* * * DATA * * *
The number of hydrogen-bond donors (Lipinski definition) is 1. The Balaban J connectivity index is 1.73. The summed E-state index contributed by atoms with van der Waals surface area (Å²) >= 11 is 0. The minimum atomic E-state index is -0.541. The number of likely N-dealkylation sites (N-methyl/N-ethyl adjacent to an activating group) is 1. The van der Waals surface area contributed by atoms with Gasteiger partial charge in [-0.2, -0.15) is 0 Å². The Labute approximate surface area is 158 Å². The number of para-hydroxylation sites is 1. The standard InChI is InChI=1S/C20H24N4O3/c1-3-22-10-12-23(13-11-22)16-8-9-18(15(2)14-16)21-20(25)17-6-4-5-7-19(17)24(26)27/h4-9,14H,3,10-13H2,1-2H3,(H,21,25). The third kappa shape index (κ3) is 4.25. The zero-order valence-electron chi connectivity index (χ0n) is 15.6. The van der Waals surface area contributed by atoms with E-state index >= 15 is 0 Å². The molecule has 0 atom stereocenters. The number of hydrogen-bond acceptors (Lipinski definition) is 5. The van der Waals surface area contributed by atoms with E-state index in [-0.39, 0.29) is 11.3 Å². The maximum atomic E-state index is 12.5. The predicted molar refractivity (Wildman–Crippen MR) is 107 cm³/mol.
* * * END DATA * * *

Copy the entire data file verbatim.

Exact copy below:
The number of hydrogen-bond donors (Lipinski definition) is 1. The Balaban J connectivity index is 1.73. The summed E-state index contributed by atoms with van der Waals surface area (Å²) >= 11 is 0. The minimum atomic E-state index is -0.541. The number of likely N-dealkylation sites (N-methyl/N-ethyl adjacent to an activating group) is 1. The van der Waals surface area contributed by atoms with Gasteiger partial charge in [-0.2, -0.15) is 0 Å². The Labute approximate surface area is 158 Å². The number of para-hydroxylation sites is 1. The standard InChI is InChI=1S/C20H24N4O3/c1-3-22-10-12-23(13-11-22)16-8-9-18(15(2)14-16)21-20(25)17-6-4-5-7-19(17)24(26)27/h4-9,14H,3,10-13H2,1-2H3,(H,21,25). The third kappa shape index (κ3) is 4.25. The zero-order valence-electron chi connectivity index (χ0n) is 15.6. The van der Waals surface area contributed by atoms with E-state index >= 15 is 0 Å². The molecule has 0 atom stereocenters. The number of hydrogen-bond acceptors (Lipinski definition) is 5. The van der Waals surface area contributed by atoms with E-state index in [-0.39, 0.29) is 11.3 Å². The maximum atomic E-state index is 12.5. The predicted molar refractivity (Wildman–Crippen MR) is 107 cm³/mol.